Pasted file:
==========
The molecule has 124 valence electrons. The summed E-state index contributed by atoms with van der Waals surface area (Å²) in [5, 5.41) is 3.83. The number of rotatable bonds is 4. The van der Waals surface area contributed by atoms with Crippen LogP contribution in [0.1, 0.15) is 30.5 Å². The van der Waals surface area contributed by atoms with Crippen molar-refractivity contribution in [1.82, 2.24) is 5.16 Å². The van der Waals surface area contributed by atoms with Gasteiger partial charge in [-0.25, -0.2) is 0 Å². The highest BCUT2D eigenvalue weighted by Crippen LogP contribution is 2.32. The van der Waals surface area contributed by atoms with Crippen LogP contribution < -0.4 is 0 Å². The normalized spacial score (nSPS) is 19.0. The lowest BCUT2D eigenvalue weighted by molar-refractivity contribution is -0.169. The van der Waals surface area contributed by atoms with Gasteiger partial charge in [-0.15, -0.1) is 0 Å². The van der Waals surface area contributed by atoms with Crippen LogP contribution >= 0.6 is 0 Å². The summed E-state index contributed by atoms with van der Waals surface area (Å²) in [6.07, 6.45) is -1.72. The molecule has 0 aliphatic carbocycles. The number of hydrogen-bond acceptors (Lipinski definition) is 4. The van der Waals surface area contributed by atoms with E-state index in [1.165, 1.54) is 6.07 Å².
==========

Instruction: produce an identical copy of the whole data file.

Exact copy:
The molecule has 124 valence electrons. The summed E-state index contributed by atoms with van der Waals surface area (Å²) in [5, 5.41) is 3.83. The number of rotatable bonds is 4. The van der Waals surface area contributed by atoms with Crippen LogP contribution in [0.1, 0.15) is 30.5 Å². The van der Waals surface area contributed by atoms with Crippen molar-refractivity contribution in [1.82, 2.24) is 5.16 Å². The van der Waals surface area contributed by atoms with Gasteiger partial charge in [-0.25, -0.2) is 0 Å². The highest BCUT2D eigenvalue weighted by Crippen LogP contribution is 2.32. The van der Waals surface area contributed by atoms with Crippen LogP contribution < -0.4 is 0 Å². The normalized spacial score (nSPS) is 19.0. The lowest BCUT2D eigenvalue weighted by molar-refractivity contribution is -0.169. The van der Waals surface area contributed by atoms with Gasteiger partial charge in [-0.15, -0.1) is 0 Å². The van der Waals surface area contributed by atoms with Crippen LogP contribution >= 0.6 is 0 Å². The summed E-state index contributed by atoms with van der Waals surface area (Å²) in [6.07, 6.45) is -1.72. The molecule has 0 aliphatic carbocycles. The number of hydrogen-bond acceptors (Lipinski definition) is 4. The van der Waals surface area contributed by atoms with E-state index in [1.165, 1.54) is 6.07 Å².